Feb 052012
 

One of the amazing things about Chiapas, that is, besides the mist-wrapped mountains and Caribbean-clear rivers, is its rich and vibrant indigenous culture.  Of the 4.2 million people of Chiapas, more than 25% are indigenous groups, mostly Mayan.  There are at least nine languages spoken and each ethnic group has its own beliefs, traditions and dress customs.   Tzotzil and Tzetzil clothing, specifically, is the most varied and colorful in Mexico and often identifies the wearers’ village.  One of the things we were most looking forward to during our stay in the state was visiting some of the smaller Mayan villages that surround San Cristóbal. 

The most significant for us was a small village of 3,000 inhabitants by the name of San Juan Chamula.  Chamulans are described in our guide book as fiercely independent, with a history of strong resistance to Spanish colonial rule.  In addition to their independent nature, the village is also known for its religious ferocity.  Divergence from the traditional Chamulan Catholicism, for example convergence to evangelical, Pentecostal or other branches of Christianity, results in expulsion from the community.  Over the past couple decades, thousands of villagers have been expelled and now occupy the shantytowns around San Cristóbal.  This fact, as well as the unique religious practices that occur at the Templo de San Juan, Chamula’s main church, have made the village somewhat famous in traveling circuits.

We decided to visit Chamula on a Sunday, as it is the day of their large weekly market, when villagers come from all over the hills to participate in the market and worship in the church.  A late start got us to Chamula around noon, just in time to watch all the vendors packing up their crafts.  Damn.  Turns out the market here is not for the tourists: it begins at dawn and wraps up when things are sold, usually by mid-morning as we found out.  In addition, unbeknownst to us at the time, the Sunday market in Chamula is no secret and we shared the small village with busloads of tourists, who arrived in intervals.

Disappointed to have missed the market, we strolled around the abandoned stalls for a bit before moving on to the church.  The church itself is unlike any of the thousands we’ve seen in Mexico.  The first thing you notice upon entering is that there are no pews or seats of any kind.  Rather, the ground is covered in a carpet of pine needles.  Hundreds of flickering candles line the perimeter, each balanced carefully on the ground and burning with a very specific prayer in mind.  While the undertone is undeniably catholic, Christian customs are interwoven with ancient ones, resulting in some interesting practices.  The most important position in the church is occupied by Saint John the Baptist, who Chamulans revere above Christ.  Additional saints line the walls on all sides.  Depending on that which is prayed for, worshippers kneel before their chosen saint and carefully arrange an array of candles on the ground.  The candles are allowed to burn completely, believed to serve as food for the saints.  The color of the candle holds significance as well, depending on the prayer.  Many worshippers chant quietly or pray with their faces bent down to the floor.  Curanderos, or healers, are a common sight, rubbing patients’ bodies with eggs or bones in hopes of curing the ailment.  Carbonated beverages or liquors are often sprayed onto the burning candles as an offering.  We even saw a number of chicken sacrifices; nothing gruesome, just a subtle and quiet snapping of the neck for God.  To be honest, we wouldn’t have even known it was happening if we hadn’t been warned in advance by another traveler.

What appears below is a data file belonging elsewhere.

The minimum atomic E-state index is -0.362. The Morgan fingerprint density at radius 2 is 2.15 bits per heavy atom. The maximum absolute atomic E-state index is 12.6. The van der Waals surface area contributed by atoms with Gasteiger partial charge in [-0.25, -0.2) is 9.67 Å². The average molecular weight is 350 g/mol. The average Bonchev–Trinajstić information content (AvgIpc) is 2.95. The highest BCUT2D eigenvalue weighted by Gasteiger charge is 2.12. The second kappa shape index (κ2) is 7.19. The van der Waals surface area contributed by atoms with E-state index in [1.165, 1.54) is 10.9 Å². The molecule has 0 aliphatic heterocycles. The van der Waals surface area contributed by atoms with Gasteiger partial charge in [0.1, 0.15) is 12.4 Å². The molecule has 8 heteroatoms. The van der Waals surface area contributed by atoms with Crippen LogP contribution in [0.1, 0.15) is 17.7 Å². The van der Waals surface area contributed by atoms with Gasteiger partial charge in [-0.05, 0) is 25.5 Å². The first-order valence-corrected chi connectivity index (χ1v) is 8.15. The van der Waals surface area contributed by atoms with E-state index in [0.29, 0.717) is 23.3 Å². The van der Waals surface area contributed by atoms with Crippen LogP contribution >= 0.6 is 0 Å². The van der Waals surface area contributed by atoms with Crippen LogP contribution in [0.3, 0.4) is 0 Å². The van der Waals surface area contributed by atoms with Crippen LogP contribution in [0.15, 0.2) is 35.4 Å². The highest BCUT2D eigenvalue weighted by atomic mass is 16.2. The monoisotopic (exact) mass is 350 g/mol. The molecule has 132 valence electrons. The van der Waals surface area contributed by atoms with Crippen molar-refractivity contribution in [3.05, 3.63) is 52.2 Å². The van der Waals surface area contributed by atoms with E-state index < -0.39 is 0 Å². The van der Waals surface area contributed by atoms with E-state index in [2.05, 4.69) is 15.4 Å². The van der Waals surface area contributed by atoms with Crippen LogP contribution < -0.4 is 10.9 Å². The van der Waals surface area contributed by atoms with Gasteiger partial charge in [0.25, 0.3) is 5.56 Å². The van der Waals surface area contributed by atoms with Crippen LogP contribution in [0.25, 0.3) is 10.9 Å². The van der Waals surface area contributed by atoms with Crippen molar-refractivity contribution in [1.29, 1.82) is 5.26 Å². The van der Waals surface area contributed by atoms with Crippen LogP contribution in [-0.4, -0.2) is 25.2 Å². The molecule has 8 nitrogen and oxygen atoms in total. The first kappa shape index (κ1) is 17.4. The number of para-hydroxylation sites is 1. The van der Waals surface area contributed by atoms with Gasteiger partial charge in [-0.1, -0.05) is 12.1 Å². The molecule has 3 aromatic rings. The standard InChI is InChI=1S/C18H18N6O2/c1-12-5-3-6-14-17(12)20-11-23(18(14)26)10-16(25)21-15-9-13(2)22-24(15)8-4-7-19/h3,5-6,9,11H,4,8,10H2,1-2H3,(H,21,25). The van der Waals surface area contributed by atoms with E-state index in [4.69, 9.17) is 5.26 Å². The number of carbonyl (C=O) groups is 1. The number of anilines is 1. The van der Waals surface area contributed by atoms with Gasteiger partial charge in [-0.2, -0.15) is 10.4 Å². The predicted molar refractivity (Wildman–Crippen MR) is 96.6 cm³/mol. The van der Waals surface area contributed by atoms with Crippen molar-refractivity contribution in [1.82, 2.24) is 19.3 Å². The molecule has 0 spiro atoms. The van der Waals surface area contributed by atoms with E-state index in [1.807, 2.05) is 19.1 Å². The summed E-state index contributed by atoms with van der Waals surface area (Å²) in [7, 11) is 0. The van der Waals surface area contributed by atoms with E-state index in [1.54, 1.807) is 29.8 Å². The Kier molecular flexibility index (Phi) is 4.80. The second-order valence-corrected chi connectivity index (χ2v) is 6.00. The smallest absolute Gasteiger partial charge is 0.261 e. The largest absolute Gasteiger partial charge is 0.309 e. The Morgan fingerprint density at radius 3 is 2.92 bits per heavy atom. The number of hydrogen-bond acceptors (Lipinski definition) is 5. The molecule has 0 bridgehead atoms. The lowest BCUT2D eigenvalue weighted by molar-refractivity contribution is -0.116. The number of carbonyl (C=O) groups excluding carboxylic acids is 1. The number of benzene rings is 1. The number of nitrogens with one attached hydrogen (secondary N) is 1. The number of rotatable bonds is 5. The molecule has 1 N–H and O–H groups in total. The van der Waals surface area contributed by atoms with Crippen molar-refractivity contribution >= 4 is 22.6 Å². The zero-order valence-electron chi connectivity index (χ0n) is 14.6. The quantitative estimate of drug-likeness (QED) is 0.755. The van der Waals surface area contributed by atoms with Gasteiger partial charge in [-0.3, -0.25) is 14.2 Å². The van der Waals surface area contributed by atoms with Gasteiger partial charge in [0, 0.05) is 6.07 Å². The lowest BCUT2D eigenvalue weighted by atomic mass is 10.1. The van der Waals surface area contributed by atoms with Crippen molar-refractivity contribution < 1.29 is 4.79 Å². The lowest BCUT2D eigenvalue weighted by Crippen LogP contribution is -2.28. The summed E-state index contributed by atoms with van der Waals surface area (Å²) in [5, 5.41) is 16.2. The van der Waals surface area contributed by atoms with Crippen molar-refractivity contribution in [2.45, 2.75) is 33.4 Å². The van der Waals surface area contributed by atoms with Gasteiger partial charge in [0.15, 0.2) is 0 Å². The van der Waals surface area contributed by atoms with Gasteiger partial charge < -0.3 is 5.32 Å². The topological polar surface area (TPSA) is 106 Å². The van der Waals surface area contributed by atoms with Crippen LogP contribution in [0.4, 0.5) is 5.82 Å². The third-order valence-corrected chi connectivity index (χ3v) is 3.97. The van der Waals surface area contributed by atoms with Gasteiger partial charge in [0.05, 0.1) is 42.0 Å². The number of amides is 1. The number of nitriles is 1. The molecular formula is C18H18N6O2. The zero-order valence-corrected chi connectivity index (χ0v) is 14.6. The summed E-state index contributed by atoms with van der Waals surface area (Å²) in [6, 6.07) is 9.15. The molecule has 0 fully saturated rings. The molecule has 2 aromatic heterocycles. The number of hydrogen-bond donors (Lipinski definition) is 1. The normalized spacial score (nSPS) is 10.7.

As you can imagine, this was an absolutely fascinating cultural experience for Zach and I.  We sat on the pine covered floor for nearly an hour, quietly observing the worshippers around us.  While I enjoyed the experience immensely, I couldn’t help but feel a little ridiculous for so blatantly observing people – strangers – during such an intimate moment in their lives.  It felt a lot like gawking at animals in a zoo, except we were watching human beings and we were not in a public space but in a church, of all places.  And the busloads of tourists I mentioned?  They were there, too.  Because the church has become such an attraction for travelers, there is now a small fee to enter, leaving space for one to argue that the community not only accepts but also invites the attention.  At particularly busy times, say, after a tour bus had just arrived, there were more gringos in the church than worshippers, which certainly didn’t help with the strangeness of the experience as a whole.  Though there was the occasional obnoxious tourist that embarrassed us all, it was obvious the majority of people were trying to be as respectful as possible.  Most people were just as fascinated, yet uncomfortable, as we were.

Unfortunately, this post will be a little light on pictures.  Pictures inside the church are absolutely forbidden, as the community believes that photographs steal the soul of the saints.